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I have a project for which I regularly modify headers and when I do so, and forget to make clean then make, I get all sorts of weird behavior. I'm currently using Qt Creator as my IDE, but I've seen this happen on a Qt-independent project. My project is getting fairly large, and having to rebuild every time I make a header change is becoming unproductive. Any thoughts?

For future reference:

If using the QMake system:

    HeaderLocation1/ \
    HeaderLocation2/ \
    HeaderLocation2/HeaderSubLocation1/ \
    HeaderLocation2/HeaderSubLocation2/ \
    HeaderLocation2/HeaderSubLocation3/ \
    HeaderLocation2/HeaderSubLocation4/ \
    HeaderLocation2/HeaderSubLocation5/ \
    HeaderLocation3/ \
    HeaderLocation3/HeaderSubLocation1/ \
    HeaderLocation3/HeaderSubLocation2/ \
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Weird behavior as random bits of code that I haven't modified in ages suddenly throwing errors, or even library code throwing errors internal to itself... –  Drise May 17 '12 at 14:34
It sounds like you are missing some dependencies on the headers. –  juanchopanza May 17 '12 at 14:40
A note to consider: My make file is automatically generated by QMake, based on my Qt .pro file. Modifying my Makefile is somewhat not an option, because when the .pro file changes, the Makefile is recreated. –  Drise May 17 '12 at 15:16

5 Answers 5

up vote 2 down vote accepted

Dont know anything about your IDE, and not sure if its relevant, and since you are not including your makefile - I'll just state the obvious - do you use any auto-generated dependencies?

For g++ I use the -MD flag, then in the makefile include $(wildcard bin/*.d) (depending on where your object file is created, mine are created in 'bin')

Also make sure to delete the dep file on a clean build

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I believe you had the best answer, because it did lead me to read more about QMake's generation system, and how to set dependencies within Qt .pro files. –  Drise May 17 '12 at 15:43

Re-run qmake. This will generate a new Makefile which will have proper dependencies.


A file file.h looking like the following:

#include "some.h"
#include "header.h"
#include "files.h"

and file.cpp looking like the following:

#include "file.h"

and having in your .pro:

HEADERS += file.h some.h header.h files.h
SOURCES += file.cpp

will produce the following in the resulting Makefile:

file.o: ../src/file.cpp ../src/file.h \
        ../src/some.h \
        ../src/header.h \
    $(CXX) -c $(CXXFLAGS) $(INCPATH) -o file.o ../src/file.cpp
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That's the answer! The Makefile generated from a QMake file automatically updates itself when "make" is run and a new header file has been added to the QMake file. However, if the new header file is not included in the .cpp files already at that point, no dependency update is computed, and qmake needs to be rerun manually afterwards. –  DCTLib Mar 27 '14 at 14:58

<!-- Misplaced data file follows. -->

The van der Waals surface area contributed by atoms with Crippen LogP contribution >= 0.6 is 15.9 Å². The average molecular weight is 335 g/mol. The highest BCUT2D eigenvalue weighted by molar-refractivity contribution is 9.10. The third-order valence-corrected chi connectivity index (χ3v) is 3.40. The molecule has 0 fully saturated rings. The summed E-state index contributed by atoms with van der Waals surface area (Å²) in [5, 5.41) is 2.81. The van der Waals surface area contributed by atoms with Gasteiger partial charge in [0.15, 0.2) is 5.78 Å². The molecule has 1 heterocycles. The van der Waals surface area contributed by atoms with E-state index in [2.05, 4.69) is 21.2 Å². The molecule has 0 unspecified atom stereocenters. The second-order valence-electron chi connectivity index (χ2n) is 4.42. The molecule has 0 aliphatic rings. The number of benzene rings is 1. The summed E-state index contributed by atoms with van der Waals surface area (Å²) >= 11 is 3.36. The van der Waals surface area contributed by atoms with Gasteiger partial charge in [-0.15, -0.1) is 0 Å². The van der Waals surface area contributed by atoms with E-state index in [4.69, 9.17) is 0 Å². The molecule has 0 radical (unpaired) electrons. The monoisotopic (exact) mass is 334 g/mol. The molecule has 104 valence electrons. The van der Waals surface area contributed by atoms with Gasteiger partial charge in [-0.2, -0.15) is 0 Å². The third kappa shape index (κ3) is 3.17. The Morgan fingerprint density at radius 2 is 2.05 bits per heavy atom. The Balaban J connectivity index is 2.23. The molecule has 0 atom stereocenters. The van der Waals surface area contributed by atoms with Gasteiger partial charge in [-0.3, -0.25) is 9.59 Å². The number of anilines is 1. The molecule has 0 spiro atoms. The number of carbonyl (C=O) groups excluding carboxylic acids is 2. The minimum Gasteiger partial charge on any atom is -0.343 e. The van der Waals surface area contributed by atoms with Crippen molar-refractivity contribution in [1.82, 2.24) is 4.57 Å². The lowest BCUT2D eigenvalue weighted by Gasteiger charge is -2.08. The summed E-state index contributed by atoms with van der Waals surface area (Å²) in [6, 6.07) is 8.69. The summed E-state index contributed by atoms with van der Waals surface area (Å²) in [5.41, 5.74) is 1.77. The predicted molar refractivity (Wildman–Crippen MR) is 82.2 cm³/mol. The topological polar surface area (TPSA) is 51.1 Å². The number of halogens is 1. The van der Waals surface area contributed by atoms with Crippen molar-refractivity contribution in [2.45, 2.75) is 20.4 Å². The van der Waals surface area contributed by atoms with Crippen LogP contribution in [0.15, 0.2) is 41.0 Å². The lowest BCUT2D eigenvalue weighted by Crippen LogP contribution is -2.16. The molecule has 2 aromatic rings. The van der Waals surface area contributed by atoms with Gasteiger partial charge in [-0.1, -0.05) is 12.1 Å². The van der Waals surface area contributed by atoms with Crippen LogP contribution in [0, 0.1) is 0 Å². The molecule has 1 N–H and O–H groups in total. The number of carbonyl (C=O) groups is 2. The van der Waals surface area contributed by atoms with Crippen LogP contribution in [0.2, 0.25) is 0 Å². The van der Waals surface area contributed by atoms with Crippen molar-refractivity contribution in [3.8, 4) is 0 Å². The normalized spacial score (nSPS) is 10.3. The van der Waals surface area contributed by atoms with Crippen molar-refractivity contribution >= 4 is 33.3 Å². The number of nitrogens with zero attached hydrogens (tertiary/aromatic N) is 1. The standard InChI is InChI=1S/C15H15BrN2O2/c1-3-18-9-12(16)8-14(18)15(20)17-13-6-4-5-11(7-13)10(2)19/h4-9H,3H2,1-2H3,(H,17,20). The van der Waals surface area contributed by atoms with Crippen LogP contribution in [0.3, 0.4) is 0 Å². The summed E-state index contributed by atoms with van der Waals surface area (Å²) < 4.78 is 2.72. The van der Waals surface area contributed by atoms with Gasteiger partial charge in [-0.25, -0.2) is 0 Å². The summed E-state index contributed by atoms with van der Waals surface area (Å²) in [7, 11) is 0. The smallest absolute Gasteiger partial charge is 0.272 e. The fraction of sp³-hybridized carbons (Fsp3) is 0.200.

The solution is to have proper header dependency's in your makefile.

1) Use makedepend to generate the dependency files. You would add a target to your makefile which regenerates the dependency file, and you'd want to invoke that before actually doing your compilation. 2) GCC only: Use '-MMD' and '-MP' options on your compile line for .c/.cpp files. This causes GCC to generate a dependency file for input file. Then, you can include these in your makefile. The advantage here is that with those two options, as you add and remove headers, it should behave as you expect.

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havent used it in years, makedepend can seriously slow down your compilation ... so I'd say stay away when possible –  nhed May 17 '12 at 15:02

This is mainly caused by dependencies between files. So if you alter a .h file which is included in another, that file will also need to be recompiled. So either you need to reduce your includes, or do your coding in .h/.cpp form when possible to make changes in .cpp more often than .h.

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An additional note, is if you set your dependencies correctly in your make system, you don't always need to make clean every time, rather only when you change what is included within a .h file. –  pippin1289 May 17 '12 at 14:41
I do most of my work in .cpp files. However, If I need to add a new function to a class, or add a new private variable, I must change that in the header. –  Drise May 17 '12 at 14:41
Of course, so then because of dependencies anything which includes this will be recompiled, so reducing the dependencies between files can help. Such as being careful of including in .h files unnecessarily cause that can create a dependency in other files. I usually try to only include in .cpp when I can. –  pippin1289 May 17 '12 at 14:43
This is also true for my program. I only #include when I need to. –  Drise May 17 '12 at 14:45

Here is an excerpt from my own makefile generating and using dependency files automatically created during compilation. You would have to make an additional entry for cpp files

%.o : %.c
    $(CC) -M $(CFLAGS) -o $*.P $<
    @cp $*.P $*.d; \
            sed -e 's/#.*//' -e 's/^[^:]*: *//' -e 's/ *\\$$//' \
                -e '/^$$/ d' -e 's/$$/ :/' < $*.P >> $*.d; \
            rm -f $*.P
    $(CC) $(CFLAGS) -c $< -o $@

-include *.d

Dont forget to add delete *.d files on clean build

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